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A survey conducted by Immigration, Refugees and Citizenship Canada (IRCC) could offer us a glimpse into the future of the Post- Graduation Work Permit (PGWP). This is an evolving story based on a report in The Star. At this point, IRCC have not committed to any changes to the PGWP program, but here is what we know so far.

Key Takeaways- What Could Changes Mean for International Students?

  • PGWP may be reserved for international students who graduate from programs tied to a labour shortage.
  • International students could need to demonstrate Language proficiency to get a PGWP.

Immigration Minister Marc Miller department issued a one-page survey to Colleges and Universities across the country, according to a report from The Star. Based on the questions asked, and an IRCC internal briefing document, we can conclude that IRCC is planning big changes to the PGWP eligibility. 

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What Questions Were Asked in the Survey?

The survey contained questions aimed at securing stakeholder opinions on possible changes to the PGWP eligibility requirements. Questions included:

  • If PGWP eligibility were restricted based solely on occupations in shortage, and corresponding programs of study, which occupations should be included based on the needs in your area?
  • What, if any, cohorts should be exempted from these changes, such as francophone students or graduate degree programs or others? Please indicate the rationale.
  • Should international students be required to demonstrate proof of a job offer aligned with the occupational shortage list in order to hold a PGWP beyond one year?
  • Should any other eligibility criteria (language, provincial support, etc.), apart from a job offer, be applied to PGWP holders seeking to extend their permit past one year.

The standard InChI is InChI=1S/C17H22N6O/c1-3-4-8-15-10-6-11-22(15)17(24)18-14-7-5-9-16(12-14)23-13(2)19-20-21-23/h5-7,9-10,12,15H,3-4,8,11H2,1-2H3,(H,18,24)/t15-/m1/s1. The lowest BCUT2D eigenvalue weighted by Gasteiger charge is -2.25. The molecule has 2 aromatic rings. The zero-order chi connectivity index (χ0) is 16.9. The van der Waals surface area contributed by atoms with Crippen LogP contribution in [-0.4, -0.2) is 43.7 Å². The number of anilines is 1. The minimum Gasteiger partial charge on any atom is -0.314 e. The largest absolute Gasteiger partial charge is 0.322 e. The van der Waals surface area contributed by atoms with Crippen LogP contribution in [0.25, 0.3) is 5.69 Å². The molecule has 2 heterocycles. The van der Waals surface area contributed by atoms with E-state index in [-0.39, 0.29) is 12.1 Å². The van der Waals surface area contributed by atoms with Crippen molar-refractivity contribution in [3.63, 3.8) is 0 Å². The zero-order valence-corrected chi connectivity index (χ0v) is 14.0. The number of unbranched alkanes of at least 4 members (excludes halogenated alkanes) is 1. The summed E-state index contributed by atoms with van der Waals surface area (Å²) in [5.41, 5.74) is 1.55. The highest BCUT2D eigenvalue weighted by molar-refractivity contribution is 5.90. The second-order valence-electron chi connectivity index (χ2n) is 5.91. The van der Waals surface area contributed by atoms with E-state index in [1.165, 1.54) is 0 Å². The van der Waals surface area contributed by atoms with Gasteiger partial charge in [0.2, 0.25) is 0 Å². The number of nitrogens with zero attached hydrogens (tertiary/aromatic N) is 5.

• What is your view of applying these labour market-based changes to PGWP eligibility to all graduates upon announcement this year, rather than grandfathering students who are already studying in Canada at the time of implementation?
  • How often should the occupational shortage list be revised, and at what point thereafter should it be applied to students whose study is underway?
  • Do changes to the PGWP being explored align with the profile of candidates you’d like to remain working in your jurisdictions in the long term?
  • Is your [Provincial Nominee Programme] positioned to offer a viable pathway to permanent residence for international graduates with job offers in these key sectors?

What Can We Learn From These Questions? 

The biggest takeaway from the questions asked is that IRCC plans on limiting the PGWP to only those who graduate from programs tied to a labour market shortage. They are willing to make some exceptions to this, likely targeting French speakers or those attending a graduate course, as indicated in the questions.

A significant potential change would be making the Post-Graduation Work Permit (PGWP) dependent on having a job offer or demonstrating sufficient language proficiency. This option is being considered based on questions presented in the survey. The PGWP has historically been an open work permit, meaning the holder does not need to have a job offer to apply. Making the PGWP contingent on a job offer would make securing a job offer and subsequent PGWP much more challenging.

And finally, those already studying in Canada hoping to be exempt from these changes shouldn’t count on this. IRCC specifically asked Colleges and Universities whether they think any limitation on PGWP eligibility should be applicable to all international students, both current and prospective, or whether current students should be grandfathered, meaning current PGWP rules will be applied to current students. 

When Would Future Changes to the PGWP Come into Effect?

In an IRCC internal briefing memo  the goal of re-aligning the PGWP program to better meet targeted labour market needs and immigration objectives should be implemented in January 2025.